"A group of women who have had abortions will be meeting" read the sign on the women's room wall. Immediately I knew I wanted to go. But why? I had never had an abortion. Just seven months earlier I had lost a child to miscarriage. What was drawing me there?
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The sign went on: "We are a group of women who, having shared this experience, have come together to support and heal ourselves and each other."
"This experience." Did I share it?
"We are beginning to heal through sharing our different experiences and realizing our common feelings and struggles through our conflict about having had abortions."
Would we have some common feelings about what we'd gone through? Certainly we would have differences in both our experiences and our feelings.
"Women who have had abortions are invited to come and share, ask questions, or just listen. All discussion and attendance are confidential."
Did I have a right to be there? Would I be infringing upon their privacy? Why do I really want to go? Wasn't I through processing my loss? I'm pregnant again; what will they think of that?
I WAS VERY NERVOUS as I walked into that first meeting. I am one of a team of campus ministers and thought about offering my "services" to them in this role. I knew though that this was not appropriate. They hadn't asked for my services, and inside I knew that I would be using my role as a buffer. Something to put between me and them. No, I needed to go on my own. I needed to be as vulnerable as they were.
No one said much at first. It wasn't clear who was leading the group or what would happen. There were seven or eight of us there. At some point one of the members who had, I later found out, founded the group the year before, suggested we go around, tell our names, and say a bit about why we were there.
I spoke first and quickly. Before any of them had revealed anything, I wanted them to have the option of dis-inviting me from the group. I don't remember exactly what I said-something about my having recently miscarried and feeling like this might be a place where I could share some of that experience. I said I knew our experiences weren't exactly the same, and I was prepared to leave if anyone felt uncomfortable with my being there. I blurted all this out and waited.
They didn't ask me to leave. They welcomed me. Some even said they thought I had courage for coming. (If they only knew what I was feeling on the inside. I hadn't told them I was pregnant, and I hadn't told them about my desire to hide behind campus ministry.) But I had told them enough, and they invited me in.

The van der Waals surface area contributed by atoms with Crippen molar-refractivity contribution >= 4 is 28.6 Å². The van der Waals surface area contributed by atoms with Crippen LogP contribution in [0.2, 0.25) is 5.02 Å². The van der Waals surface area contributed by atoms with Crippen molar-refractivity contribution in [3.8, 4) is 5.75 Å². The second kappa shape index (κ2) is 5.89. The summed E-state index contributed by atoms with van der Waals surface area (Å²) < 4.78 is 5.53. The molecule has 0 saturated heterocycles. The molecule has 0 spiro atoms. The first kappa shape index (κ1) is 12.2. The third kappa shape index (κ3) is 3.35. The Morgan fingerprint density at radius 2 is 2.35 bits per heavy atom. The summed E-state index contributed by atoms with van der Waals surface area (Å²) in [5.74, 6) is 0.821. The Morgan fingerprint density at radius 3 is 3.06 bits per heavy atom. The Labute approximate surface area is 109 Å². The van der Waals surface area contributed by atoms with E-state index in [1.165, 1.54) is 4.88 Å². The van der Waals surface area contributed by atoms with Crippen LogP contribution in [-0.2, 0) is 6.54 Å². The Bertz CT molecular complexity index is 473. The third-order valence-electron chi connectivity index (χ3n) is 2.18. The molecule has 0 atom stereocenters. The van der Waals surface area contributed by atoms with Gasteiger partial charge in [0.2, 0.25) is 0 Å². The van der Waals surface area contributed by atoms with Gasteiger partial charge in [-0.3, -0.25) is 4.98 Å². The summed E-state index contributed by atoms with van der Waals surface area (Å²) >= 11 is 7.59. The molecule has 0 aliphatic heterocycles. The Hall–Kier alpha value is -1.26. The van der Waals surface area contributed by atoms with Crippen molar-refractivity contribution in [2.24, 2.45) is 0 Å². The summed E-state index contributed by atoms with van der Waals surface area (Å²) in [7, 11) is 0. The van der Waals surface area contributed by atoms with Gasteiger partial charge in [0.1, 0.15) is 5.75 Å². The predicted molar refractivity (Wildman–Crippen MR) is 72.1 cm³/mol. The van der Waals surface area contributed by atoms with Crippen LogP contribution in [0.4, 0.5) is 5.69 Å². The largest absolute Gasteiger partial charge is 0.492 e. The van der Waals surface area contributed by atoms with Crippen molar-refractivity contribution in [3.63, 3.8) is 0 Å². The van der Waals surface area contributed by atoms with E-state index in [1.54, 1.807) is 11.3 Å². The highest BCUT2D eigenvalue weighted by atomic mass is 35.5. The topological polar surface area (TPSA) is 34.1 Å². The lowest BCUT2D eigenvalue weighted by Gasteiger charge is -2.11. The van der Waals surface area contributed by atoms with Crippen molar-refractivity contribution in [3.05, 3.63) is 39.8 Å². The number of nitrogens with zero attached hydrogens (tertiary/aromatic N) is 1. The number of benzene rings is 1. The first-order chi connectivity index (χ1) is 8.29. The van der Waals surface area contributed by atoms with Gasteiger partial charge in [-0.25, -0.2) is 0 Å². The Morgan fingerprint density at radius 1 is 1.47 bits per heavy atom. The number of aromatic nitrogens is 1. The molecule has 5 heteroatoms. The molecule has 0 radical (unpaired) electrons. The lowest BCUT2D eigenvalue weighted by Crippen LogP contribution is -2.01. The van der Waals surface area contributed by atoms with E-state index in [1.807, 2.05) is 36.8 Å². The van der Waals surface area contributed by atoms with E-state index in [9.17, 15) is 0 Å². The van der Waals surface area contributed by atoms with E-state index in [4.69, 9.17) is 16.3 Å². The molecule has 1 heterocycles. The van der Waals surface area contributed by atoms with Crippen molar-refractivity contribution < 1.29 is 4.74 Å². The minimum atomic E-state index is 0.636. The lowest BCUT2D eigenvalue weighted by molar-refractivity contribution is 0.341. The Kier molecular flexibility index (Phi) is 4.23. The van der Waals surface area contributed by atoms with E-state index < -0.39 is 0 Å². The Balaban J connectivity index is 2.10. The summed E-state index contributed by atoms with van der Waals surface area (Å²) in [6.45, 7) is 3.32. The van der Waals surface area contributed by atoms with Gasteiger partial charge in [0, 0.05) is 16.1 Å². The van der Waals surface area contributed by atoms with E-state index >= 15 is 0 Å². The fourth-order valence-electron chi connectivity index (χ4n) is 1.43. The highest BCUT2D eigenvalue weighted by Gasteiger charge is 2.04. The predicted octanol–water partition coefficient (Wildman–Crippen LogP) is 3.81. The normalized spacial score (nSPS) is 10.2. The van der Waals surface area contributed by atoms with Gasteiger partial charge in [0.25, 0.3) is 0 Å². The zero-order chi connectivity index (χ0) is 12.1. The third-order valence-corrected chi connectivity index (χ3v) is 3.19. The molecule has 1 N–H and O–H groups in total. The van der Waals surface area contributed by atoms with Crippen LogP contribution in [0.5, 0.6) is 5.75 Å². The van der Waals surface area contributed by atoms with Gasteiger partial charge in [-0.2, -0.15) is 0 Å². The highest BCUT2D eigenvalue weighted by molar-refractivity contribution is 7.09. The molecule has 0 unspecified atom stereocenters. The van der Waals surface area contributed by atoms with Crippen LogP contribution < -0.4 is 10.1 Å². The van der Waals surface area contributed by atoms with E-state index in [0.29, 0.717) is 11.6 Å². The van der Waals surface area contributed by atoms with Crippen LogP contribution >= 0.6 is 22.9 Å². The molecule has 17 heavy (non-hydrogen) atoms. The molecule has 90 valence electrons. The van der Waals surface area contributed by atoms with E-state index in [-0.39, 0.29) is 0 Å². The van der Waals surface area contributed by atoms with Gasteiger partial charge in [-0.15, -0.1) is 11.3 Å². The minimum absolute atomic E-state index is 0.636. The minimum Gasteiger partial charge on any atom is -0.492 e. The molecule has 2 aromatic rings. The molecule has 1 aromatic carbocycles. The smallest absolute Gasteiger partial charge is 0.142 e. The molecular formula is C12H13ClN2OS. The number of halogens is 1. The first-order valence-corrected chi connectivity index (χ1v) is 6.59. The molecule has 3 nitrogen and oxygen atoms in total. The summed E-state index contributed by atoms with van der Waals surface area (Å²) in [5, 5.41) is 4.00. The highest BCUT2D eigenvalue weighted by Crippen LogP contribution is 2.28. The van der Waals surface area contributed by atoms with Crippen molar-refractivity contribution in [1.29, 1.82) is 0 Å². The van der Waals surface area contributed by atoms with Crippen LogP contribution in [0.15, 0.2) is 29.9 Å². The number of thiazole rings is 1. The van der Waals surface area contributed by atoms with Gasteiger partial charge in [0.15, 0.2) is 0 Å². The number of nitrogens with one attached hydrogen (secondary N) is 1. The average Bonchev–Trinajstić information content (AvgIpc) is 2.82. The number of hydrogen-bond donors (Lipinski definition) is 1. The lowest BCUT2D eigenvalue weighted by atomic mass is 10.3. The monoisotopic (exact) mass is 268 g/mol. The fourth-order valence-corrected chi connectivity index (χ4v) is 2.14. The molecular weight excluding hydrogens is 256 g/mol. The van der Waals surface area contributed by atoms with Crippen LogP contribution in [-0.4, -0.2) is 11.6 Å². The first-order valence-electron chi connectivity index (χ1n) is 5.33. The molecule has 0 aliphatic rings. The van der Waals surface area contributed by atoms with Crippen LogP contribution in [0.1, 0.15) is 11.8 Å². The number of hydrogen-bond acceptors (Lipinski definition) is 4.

I never shared much of my experience with them, but I listened. For the next three months I listened. And I processed the amazing ways our experiences were the same, and the ways they were different.
The most profound message I heard from these women was their experience of marginalization. Here, on a very politically awake campus, these women gathered in secrecy to talk about their experience and how it has had and continues to have an effect on their lives.
The following is Jeanne's story. Resist the urge to use or manipulate her story to support your position or negate another's. Just listen.
I've never really thought of my story as a story. It's interesting to think about how someone else might hear it. The first thing I would like to say is that my abortion was a turning point for me. It made me much more dedicated to my life in general. I live everyday now as much as I can. I don't know if this is motivated by guilt or by acceptance. I tend to feel less sorry for myself than I used to. I think it's had more of an effect on my personality than anything.
Personally for me, it's something I can refer back to for strength. Knowing I went through that, I can go through anything. It's not like I don't go back and forth on it still. Did I do the right thing or is it because I'm white, in college, with enough money to get through it? Is it because I'm privileged?
It almost immediately became political for me. The night before my abortion, I watched this TV documentary. It was really awful-very extreme on both sides. It made me realize that both guys representing the extremes are fanatics, and I don't want to be aligned with either one of these people.
I never felt like I was exercising my free choice. On the other hand, I'm thankful that I did have a choice, so there is this whole complication. It's not a choice that you feel empowered by. That's why for me it's not a political issue. I can't go out and "fight for my right to have an abortion." I feel there needs to be politics that say that abortions can be had, but inevitably we need to move toward the kind of world where abortions aren't necessary.
THIS IS JUST ONE woman's story. She and others like her don't feel safe to share their experience with the political camp that calls itself pro-life because their stories may be used to demonstrate that they, because of what they have experienced, are immoral. They don't feel safe to share their stories with the political camp that calls itself pro-choice either, because this group is equally unprepared to deal with the fullness of their experience. Here, their grief might be denied.
In the process of politicizing and moralizing this issue, we've stopped listening, and these women are falling through the cracks. There is no quicker way to rip the heart out of a woman's experience than to make her into an "issue."
It is time for us to listen.
DEANNA WYLIE MAYER is a campus minister at Earlham College in Richmond, Indiana.